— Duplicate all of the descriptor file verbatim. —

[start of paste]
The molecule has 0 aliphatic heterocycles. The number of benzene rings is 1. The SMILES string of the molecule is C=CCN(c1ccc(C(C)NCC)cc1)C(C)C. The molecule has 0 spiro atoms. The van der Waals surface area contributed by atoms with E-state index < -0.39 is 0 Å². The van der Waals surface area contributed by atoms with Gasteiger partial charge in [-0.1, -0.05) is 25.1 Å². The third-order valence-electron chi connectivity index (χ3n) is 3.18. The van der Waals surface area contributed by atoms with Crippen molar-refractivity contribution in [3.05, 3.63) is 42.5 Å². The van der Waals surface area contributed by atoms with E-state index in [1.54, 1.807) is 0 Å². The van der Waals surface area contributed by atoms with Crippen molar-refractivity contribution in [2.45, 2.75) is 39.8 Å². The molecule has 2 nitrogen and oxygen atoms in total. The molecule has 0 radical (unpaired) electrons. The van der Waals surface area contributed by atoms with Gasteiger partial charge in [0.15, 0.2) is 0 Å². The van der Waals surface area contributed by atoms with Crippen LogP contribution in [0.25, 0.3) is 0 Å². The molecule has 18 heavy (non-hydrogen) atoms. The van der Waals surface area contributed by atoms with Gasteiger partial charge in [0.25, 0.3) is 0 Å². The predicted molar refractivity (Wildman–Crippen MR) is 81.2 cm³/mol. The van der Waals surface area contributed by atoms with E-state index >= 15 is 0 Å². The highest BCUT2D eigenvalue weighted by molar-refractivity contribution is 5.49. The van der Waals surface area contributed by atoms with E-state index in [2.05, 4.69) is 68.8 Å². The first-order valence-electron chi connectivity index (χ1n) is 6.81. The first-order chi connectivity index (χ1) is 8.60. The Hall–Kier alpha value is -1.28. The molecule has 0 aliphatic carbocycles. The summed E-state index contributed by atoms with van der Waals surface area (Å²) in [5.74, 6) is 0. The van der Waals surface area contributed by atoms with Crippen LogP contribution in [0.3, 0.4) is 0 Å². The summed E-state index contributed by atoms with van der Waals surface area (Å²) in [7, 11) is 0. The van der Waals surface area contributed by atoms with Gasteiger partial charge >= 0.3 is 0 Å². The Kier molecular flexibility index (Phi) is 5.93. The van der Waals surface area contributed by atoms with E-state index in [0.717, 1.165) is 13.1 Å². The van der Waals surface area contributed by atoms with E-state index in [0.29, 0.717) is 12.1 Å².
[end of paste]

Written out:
The molecule has 0 aliphatic heterocycles. The number of benzene rings is 1. The SMILES string of the molecule is C=CCN(c1ccc(C(C)NCC)cc1)C(C)C. The molecule has 0 spiro atoms. The van der Waals surface area contributed by atoms with E-state index < -0.39 is 0 Å². The van der Waals surface area contributed by atoms with Gasteiger partial charge in [-0.1, -0.05) is 25.1 Å². The third-order valence-electron chi connectivity index (χ3n) is 3.18. The van der Waals surface area contributed by atoms with Crippen molar-refractivity contribution in [3.05, 3.63) is 42.5 Å². The van der Waals surface area contributed by atoms with E-state index in [1.54, 1.807) is 0 Å². The van der Waals surface area contributed by atoms with Crippen molar-refractivity contribution in [2.45, 2.75) is 39.8 Å². The molecule has 2 nitrogen and oxygen atoms in total. The molecule has 0 radical (unpaired) electrons. The van der Waals surface area contributed by atoms with Gasteiger partial charge in [0.15, 0.2) is 0 Å². The van der Waals surface area contributed by atoms with Crippen LogP contribution in [0.25, 0.3) is 0 Å². The molecule has 18 heavy (non-hydrogen) atoms. The van der Waals surface area contributed by atoms with Gasteiger partial charge in [0.25, 0.3) is 0 Å². The predicted molar refractivity (Wildman–Crippen MR) is 81.2 cm³/mol. The van der Waals surface area contributed by atoms with E-state index >= 15 is 0 Å². The highest BCUT2D eigenvalue weighted by molar-refractivity contribution is 5.49. The van der Waals surface area contributed by atoms with E-state index in [2.05, 4.69) is 68.8 Å². The first-order valence-electron chi connectivity index (χ1n) is 6.81. The first-order chi connectivity index (χ1) is 8.60. The Hall–Kier alpha value is -1.28. The molecule has 0 aliphatic carbocycles. The summed E-state index contributed by atoms with van der Waals surface area (Å²) in [5.74, 6) is 0. The van der Waals surface area contributed by atoms with Crippen LogP contribution in [0.3, 0.4) is 0 Å². The summed E-state index contributed by atoms with van der Waals surface area (Å²) in [7, 11) is 0. The van der Waals surface area contributed by atoms with Gasteiger partial charge >= 0.3 is 0 Å². The Kier molecular flexibility index (Phi) is 5.93. The van der Waals surface area contributed by atoms with E-state index in [0.717, 1.165) is 13.1 Å². The van der Waals surface area contributed by atoms with E-state index in [0.29, 0.717) is 12.1 Å².